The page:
Monday, September 6, 2010

Quotation Marks: Where's the Beef?

Thanks to @binzanderson for shining the Twitter spotlight on this menu mishap.

Where does the chef go wrong? By using quotation marks, he makes us wonder if "all day long" is code for 45 seconds in the microwave.

Quick rule: 
  • If you mean what you say, don't use quotation marks.
  • Quotation marks are the written equivalent of air quotes; they suggest irony.

  • A hearty slab of prime rib rubbed with our special house blend of herbs and spices, then slow roasted all day long


  1. My favorite professor from college would have had a fit not only with this misuse, but would have in the same breath condemned your implicit allowance of them as a device to suggest irony. ("Written equivalent of air quotes", by the way, is rather amusing -- it gets the derivation strictly backwards.)

    Dr. Tierney would have condemned the ironic use as a lazy cheat: it allows one to snicker at something, or hold it up for ridicule, without having to argue WHY one believes it is invalid -- and possibly to do so in a fashion such that the author can claim not to have done so in the first place.

    Example: "The leaders met with the 'holy' Dalai Lama while in Tibet, and…" — why the quotes around 'holy'? Does this mean that his followers believe him to be so, that he claims to be so, or that the visiting leaders believe him to be so? Is it perhaps a condemnation that someone who supports separatism or (as some such as Christopher Hitchens have argued) hypocritically appreciates nuclear armament by certain parties could be considered 'holy'? Is it a rebuke of the very idea of his being holy? -- and, if so, is that because the writer thinks 'holiness' imaginary, or because someone else (another character from history or mythology, perhaps) is the only one who can be thus described.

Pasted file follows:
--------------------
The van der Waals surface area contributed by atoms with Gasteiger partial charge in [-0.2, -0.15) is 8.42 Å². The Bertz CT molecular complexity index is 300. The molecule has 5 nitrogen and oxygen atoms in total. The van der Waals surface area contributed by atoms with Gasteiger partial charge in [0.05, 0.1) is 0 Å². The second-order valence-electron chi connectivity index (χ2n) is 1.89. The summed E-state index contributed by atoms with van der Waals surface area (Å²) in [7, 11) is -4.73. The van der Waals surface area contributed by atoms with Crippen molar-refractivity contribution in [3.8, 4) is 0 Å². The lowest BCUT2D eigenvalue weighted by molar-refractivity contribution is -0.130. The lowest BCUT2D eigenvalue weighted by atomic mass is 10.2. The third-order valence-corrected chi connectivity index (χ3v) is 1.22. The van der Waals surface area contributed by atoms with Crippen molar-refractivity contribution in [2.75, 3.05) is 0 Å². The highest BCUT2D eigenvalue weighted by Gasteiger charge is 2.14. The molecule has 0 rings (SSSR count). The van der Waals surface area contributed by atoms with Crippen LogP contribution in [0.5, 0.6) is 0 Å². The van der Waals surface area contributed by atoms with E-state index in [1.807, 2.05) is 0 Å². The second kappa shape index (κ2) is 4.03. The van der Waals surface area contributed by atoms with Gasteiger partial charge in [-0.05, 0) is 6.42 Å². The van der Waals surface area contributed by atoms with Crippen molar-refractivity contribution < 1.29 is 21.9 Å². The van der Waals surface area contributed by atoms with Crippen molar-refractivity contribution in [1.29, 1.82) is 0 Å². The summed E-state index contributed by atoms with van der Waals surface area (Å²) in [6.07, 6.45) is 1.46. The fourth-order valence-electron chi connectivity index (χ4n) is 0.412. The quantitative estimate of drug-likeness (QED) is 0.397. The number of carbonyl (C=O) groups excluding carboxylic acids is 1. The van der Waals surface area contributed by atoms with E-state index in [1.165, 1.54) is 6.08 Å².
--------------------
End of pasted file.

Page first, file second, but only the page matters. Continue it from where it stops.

Quotes can also, if they surround a description, allow one to suggest that something has been said without identifying who has done so, which is, at best, rhetorical sleight-of-hand.

    Example: "Many were shocked by 'Muslim sleeper terrorist' Obama's measured tone." Who, if anyone, is the author claiming described Obama as a 'Muslim sleeper terrorist'? Some audience members? All audience members? Someone who arranged for those present to have arrived in the first place? Someone uninvolved? Or some true/imagined "people/activists/cause-at-large"? In any case, this needs to be expanded.

  2. Thanks for all of that, You're obviously taking this veeeery seriously. I just thought it was pretty darn funny. :-)

  3. You're obviously taking this veeeery seriously.

    Oh, I will "drink you under the table" when it comes to taking an arbitrary thing too seriously. It's one of my "problems". For illustration: check your archives: "Joshua McGee", here on this site, and "@clanmackay" on Twitter are also "mine".

    ( See what I did there w/r/t the quotation marks? :-p )